Brawl in Cell Block 99 (2017)

*. Can we say there’s a typical S. Craig Zahler movie? He does have a signature style, characterized mainly by a willingness to move at a deliberate pace and stick for long takes with particular compositions that catch his eye. More than that, however, there are thematic resemblances that tie major films like Bone Tomahawk, Brawl in Cell Block 99, and Dragged Across Concrete together.
*. At the core of every story we have the very violent Zahler hero, a powerful and morally ambiguous figure who has to take on a figure of unbelievable depravity and evil. He wins, in the sense that he kills the bad guy, but he also loses in that he dies. He’s a kind of sacrificial figure who must make the supreme sacrifice. Is there any special meaning behind Bradley’s bloody hands and feet in this film? I’m sure there is.
*. Why must the hero fight this battle? To defend, or at least provide for his woman/family. Zahler takes a pretty simplistic attitude toward these things. A man’s a man and what a man does is protect his family. I sometimes hear Zahler praised for his strong women, but they all just seem like ploys for the audience’s sympathy to me. Yes, Lauren Thomas gets to be a bad ass in the final minutes here, but she quickly relapses into being the expectant mother of Bradley’s child, jerking more tears.

*. Prison films aren’t my favourite genre. I think this one works pretty well not by upending conventions but by pushing them to an extreme. Brawl in Cell Block 99 is one of the most brutal movies I’ve ever seen. Vince Vaughn is a big guy and he uses his physical presence well. He even beats the shit out of a car to start things off, just to set the tone. The fights are impressive, and I say that as someone who isn’t easily impressed by movie fights. The movements are slow but weighty, and you can almost feel the impact at times. The broken bones (and there are many) are just the cherries on top.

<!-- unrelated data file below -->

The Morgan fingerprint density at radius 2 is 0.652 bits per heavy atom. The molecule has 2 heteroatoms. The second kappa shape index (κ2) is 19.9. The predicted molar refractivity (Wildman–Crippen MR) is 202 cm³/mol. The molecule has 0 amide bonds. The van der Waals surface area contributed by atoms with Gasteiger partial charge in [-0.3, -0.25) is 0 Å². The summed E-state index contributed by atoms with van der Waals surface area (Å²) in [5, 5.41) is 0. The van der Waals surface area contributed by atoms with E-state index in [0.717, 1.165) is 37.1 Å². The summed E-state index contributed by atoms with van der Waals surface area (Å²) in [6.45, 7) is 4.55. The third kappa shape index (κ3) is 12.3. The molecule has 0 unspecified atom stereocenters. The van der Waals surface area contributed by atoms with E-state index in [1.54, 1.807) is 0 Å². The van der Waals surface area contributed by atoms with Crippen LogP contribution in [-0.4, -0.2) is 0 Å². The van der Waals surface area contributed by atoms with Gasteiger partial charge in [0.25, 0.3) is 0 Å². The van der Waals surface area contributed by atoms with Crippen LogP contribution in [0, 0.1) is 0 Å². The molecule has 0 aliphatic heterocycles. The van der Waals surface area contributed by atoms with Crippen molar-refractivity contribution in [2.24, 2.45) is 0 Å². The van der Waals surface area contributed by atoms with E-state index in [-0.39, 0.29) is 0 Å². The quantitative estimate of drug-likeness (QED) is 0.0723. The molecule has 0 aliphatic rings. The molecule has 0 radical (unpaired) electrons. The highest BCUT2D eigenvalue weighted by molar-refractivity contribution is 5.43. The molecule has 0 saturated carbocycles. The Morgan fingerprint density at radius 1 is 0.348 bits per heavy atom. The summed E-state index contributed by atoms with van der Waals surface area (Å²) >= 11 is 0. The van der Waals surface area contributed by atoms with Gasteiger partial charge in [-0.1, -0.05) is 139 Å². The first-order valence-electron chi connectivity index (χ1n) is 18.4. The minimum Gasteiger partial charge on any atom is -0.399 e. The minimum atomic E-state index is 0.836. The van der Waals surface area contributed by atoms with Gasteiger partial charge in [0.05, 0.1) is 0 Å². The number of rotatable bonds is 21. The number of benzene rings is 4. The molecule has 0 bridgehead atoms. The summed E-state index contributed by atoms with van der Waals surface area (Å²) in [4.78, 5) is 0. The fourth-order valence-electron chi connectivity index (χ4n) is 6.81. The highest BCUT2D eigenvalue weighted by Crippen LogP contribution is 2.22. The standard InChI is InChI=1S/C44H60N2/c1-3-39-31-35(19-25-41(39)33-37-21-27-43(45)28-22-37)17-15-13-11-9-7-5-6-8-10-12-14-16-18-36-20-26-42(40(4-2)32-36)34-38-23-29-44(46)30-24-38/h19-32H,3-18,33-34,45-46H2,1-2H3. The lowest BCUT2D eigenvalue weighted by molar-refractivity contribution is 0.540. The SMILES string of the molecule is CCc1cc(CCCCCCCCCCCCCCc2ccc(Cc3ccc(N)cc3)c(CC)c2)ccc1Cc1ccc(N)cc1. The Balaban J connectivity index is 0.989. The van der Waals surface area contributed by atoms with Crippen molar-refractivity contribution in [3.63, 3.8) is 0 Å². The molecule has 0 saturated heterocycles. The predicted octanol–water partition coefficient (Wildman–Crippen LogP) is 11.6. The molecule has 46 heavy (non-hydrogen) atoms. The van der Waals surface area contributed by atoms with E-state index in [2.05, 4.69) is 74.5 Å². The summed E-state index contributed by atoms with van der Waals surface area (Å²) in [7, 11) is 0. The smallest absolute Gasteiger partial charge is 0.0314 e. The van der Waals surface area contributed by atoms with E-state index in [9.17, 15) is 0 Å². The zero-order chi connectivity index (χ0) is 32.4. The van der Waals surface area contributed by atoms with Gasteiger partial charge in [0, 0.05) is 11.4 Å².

*. Aside from the brutality there isn’t much else going on here. The plot is fanciful. I never felt Redleaf was a real prison. It’s a medieval dungeon, with the requisite black-clad guards and a sadistic warden (name of Tuggs, played by Don Johnson). I wasn’t sure what the drug kingpin was up to, or why he was bothering with such an elaborate and protracted revenge. But then I don’t think Zahler is interested much in plot beyond setting up the basic elements he needs to introduce his violent, lawless universe.
*. Simplicity, even when drawn out over two hours and taken to brutal extremes, can be effective. It’s hard to complain about details when a movie takes you by the throat. This is Zahler’s method and so far it’s worked. One gets the feeling, however, that like any creator who pushes the limits he may be bumping up against his ceiling. I like his stuff, and this film in particular I would rate his best work, but I also have the sense that he’s pretty much shown us all he’s got.

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